Rebooting Security, An innovative plan for protecting Georgia’s critical infrastructure, by Andria Gotsiridze and Maka Petriashvili. Andria Gotsiridze attend the Marshall Centers Program on Cyber Security Studies 16-04. He was director of the Cyber Security Bureau of the Ministry of Defense of Georgia from 2014 to 2016. He was the ministry’s inspector general with an expertise in security sector reform, fighting corruption and foreign intelligence. Under his leadership, the ministry’s Cyber Security Bureau developed Georgia’s first cyber security defense policy and strategy and initiated a number of security projects. He is currently involved in several projects as a cybersecurity advisor at the Georgia Innovation and Technology Agency. (Page 42)
A Present Concern, as internet usage soars, Kosovo must harden its defenses, by Hafize Bajrami, IT chief, Ministry for the Kosovo Security Force. She attended Marshall Center’s Program on Cyber Security Studies and a Cyber Security Community of Interest event in 2017. She has been chief of the information technology (IT) section in the Ministry for the Kosovo Security Forces since 2009 and a member of the Kosovo National Cyber Security Council since 2016. She holds a master’s degree in telecommunications from the University of Pristina and spent two years as an IT engineer in the private sector. (Page 48)
Wicked Threats, Strategic foresight is required to defend cyberspace, by Maj. Walbery Nogueira de Lima e Silva, Brazilian Army. (Page 54)
Hacking the Pentagon, A regional conference and friendly Pentagon cyber sleuths help bolster security, by per Concordiam Staff. (Page 58)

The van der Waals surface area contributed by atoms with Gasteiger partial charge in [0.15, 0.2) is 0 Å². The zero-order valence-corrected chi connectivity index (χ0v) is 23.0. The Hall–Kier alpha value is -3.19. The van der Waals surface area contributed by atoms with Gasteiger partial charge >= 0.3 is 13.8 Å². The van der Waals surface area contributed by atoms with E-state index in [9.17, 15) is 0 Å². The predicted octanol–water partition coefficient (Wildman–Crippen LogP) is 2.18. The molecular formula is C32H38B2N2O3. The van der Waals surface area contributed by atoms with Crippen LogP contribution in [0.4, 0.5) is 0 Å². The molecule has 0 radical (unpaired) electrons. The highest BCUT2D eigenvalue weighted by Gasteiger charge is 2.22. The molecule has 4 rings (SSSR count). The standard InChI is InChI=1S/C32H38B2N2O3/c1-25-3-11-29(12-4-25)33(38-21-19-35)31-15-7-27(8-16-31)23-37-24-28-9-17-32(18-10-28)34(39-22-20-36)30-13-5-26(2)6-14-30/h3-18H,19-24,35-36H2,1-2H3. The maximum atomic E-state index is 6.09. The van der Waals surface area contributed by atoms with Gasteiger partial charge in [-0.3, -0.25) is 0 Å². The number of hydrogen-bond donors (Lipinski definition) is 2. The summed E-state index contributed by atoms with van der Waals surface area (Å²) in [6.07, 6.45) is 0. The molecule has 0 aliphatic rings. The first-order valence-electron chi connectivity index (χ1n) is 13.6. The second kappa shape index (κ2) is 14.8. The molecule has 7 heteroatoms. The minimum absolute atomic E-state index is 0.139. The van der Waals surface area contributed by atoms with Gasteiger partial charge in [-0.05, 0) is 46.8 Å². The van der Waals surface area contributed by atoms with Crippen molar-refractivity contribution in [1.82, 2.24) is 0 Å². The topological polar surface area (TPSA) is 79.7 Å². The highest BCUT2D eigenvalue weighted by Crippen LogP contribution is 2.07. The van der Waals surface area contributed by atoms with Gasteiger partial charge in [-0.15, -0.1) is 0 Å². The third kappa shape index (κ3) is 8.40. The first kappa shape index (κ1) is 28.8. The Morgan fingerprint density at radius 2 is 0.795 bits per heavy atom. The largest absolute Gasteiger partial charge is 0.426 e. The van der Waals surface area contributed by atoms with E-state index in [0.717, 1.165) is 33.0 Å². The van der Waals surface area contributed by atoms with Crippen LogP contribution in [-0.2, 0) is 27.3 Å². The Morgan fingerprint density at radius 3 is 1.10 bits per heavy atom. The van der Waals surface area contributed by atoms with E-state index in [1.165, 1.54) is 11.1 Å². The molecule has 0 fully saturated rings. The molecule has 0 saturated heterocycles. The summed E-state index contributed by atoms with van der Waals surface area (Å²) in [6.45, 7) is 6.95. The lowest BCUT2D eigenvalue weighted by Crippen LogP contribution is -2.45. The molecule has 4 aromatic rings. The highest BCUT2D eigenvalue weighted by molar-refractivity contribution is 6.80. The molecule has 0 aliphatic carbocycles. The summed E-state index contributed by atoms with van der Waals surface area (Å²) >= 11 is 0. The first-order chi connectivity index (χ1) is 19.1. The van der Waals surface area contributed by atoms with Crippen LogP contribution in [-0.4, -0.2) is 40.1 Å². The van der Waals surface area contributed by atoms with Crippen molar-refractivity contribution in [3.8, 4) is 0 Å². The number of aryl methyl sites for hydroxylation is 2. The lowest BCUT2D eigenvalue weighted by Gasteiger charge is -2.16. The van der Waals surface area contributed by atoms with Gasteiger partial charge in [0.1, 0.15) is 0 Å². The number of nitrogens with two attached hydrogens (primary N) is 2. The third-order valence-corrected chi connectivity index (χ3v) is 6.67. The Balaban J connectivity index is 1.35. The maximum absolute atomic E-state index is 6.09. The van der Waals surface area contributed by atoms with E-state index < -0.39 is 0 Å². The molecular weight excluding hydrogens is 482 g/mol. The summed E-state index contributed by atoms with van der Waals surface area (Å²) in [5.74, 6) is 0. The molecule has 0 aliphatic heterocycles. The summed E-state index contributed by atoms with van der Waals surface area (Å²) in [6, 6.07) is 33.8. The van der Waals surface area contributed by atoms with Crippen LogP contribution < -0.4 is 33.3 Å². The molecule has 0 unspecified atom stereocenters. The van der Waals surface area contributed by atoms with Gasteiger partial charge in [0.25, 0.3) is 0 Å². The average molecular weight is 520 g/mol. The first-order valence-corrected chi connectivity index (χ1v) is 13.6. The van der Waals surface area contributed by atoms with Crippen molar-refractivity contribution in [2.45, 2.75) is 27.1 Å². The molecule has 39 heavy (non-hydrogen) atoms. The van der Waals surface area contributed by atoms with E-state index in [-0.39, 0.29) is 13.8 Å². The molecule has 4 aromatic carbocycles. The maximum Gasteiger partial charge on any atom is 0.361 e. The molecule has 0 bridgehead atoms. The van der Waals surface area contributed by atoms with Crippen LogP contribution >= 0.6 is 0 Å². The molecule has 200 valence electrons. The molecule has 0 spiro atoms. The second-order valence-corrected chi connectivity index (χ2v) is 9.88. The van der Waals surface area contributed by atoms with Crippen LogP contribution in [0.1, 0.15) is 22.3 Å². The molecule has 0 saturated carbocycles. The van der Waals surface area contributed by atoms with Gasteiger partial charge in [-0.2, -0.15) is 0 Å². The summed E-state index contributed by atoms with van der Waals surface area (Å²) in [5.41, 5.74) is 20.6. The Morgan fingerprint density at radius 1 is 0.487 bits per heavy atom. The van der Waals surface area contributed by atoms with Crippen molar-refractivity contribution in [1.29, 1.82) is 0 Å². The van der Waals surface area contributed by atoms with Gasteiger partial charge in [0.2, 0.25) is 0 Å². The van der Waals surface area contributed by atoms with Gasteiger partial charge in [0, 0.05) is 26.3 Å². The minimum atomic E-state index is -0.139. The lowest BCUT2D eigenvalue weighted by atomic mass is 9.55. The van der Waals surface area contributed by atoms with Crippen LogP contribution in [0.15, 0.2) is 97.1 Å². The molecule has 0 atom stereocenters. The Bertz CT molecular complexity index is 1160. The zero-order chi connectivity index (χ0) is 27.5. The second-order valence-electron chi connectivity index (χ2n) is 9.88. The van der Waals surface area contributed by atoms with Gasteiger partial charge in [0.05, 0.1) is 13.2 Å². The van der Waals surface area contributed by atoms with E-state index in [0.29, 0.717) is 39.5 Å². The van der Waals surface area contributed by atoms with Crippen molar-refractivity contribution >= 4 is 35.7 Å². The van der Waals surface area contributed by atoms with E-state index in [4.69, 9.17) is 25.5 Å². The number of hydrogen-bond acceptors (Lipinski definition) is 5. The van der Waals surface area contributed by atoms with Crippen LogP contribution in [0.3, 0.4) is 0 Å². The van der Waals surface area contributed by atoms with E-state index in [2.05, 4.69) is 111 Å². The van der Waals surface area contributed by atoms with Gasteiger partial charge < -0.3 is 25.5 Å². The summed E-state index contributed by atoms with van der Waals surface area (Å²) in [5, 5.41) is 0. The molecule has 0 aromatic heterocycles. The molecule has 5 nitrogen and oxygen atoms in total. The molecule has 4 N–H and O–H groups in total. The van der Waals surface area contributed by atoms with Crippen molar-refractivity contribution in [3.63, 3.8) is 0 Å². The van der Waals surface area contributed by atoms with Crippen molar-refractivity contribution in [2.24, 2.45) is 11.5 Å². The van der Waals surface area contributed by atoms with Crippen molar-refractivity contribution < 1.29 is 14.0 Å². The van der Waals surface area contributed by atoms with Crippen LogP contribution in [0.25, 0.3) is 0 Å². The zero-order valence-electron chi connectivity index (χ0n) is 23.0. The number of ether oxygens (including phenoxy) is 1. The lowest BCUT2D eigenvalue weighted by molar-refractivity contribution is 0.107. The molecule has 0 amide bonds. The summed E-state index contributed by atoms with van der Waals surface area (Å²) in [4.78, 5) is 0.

Strength in Numbers, Perspectives on the Africa Endeavor 2017 symposium, by Capt. Domingos Tavares, Armed Forces of Cape Verde. (Page 62)
There are numerous foreign policy and security publications throughout the world; what makes ‘per Concordiam’ unique is its regional connection via the Marshall Center alumni network, said Patrick Swan, ‘per Concordiam’ managing editor.
The topics covered in ‘per Concordiam’ are brought to the Marshall Center by resident course graduates and the organizations in which they work today.
In addition to contributions from alumni, ‘per Concordiam’ is an internationally distributed journal open to outside contributors who wish to comment on matters of importance to European and Eurasian Security and Defense issues. This includes scholars, policy-makers and practitioners.
Topics for the 2019 editions of 'per Concordiam’:
Economic security. This issue will include, but not be exclusive to, a review of how economic sanctions and energy security affect economic security.
Northern European states regional (Arctic) security challenges. This issue will look at security threats unique to this geographic region.
Strategic Communication in the age of post-truth. This issue addresses state and non-state instigators who use disinformation and misinformation with a strategic design to influence other nations or peoples to their advantage.
Hybrid Warfare. This issue will examine the use of a broad range of subversive instruments, many of which are non-military, to further the instigator’s strategic objectives. It will discuss how to counter them.